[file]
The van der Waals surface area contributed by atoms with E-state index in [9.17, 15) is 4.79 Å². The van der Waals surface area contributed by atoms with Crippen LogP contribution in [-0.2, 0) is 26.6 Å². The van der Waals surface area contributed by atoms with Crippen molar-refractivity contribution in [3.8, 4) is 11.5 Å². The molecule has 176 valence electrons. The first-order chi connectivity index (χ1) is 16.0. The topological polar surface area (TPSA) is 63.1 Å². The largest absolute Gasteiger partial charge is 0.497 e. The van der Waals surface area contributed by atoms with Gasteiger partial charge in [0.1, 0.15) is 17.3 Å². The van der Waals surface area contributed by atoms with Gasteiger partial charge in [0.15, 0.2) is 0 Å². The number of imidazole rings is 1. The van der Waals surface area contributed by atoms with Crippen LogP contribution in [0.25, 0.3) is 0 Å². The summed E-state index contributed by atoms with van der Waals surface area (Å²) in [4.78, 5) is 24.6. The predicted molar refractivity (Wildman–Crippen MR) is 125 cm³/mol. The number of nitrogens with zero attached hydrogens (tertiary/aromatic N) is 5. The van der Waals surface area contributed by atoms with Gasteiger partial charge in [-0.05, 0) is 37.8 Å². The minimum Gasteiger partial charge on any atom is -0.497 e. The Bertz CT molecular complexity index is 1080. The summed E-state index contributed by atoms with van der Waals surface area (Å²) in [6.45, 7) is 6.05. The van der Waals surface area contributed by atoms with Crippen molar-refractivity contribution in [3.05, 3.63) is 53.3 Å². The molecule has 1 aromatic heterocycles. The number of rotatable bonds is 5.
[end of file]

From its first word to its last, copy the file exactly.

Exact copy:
The van der Waals surface area contributed by atoms with E-state index in [9.17, 15) is 4.79 Å². The van der Waals surface area contributed by atoms with Crippen LogP contribution in [-0.2, 0) is 26.6 Å². The van der Waals surface area contributed by atoms with Crippen molar-refractivity contribution in [3.8, 4) is 11.5 Å². The molecule has 176 valence electrons. The first-order chi connectivity index (χ1) is 16.0. The topological polar surface area (TPSA) is 63.1 Å². The largest absolute Gasteiger partial charge is 0.497 e. The van der Waals surface area contributed by atoms with Gasteiger partial charge in [0.1, 0.15) is 17.3 Å². The van der Waals surface area contributed by atoms with Gasteiger partial charge in [0.15, 0.2) is 0 Å². The number of imidazole rings is 1. The van der Waals surface area contributed by atoms with Crippen LogP contribution in [0.25, 0.3) is 0 Å². The summed E-state index contributed by atoms with van der Waals surface area (Å²) in [4.78, 5) is 24.6. The predicted molar refractivity (Wildman–Crippen MR) is 125 cm³/mol. The number of nitrogens with zero attached hydrogens (tertiary/aromatic N) is 5. The van der Waals surface area contributed by atoms with Gasteiger partial charge in [-0.05, 0) is 37.8 Å². The minimum Gasteiger partial charge on any atom is -0.497 e. The Bertz CT molecular complexity index is 1080. The summed E-state index contributed by atoms with van der Waals surface area (Å²) in [6.45, 7) is 6.05. The van der Waals surface area contributed by atoms with Crippen molar-refractivity contribution in [3.05, 3.63) is 53.3 Å². The molecule has 1 aromatic heterocycles. The number of rotatable bonds is 5.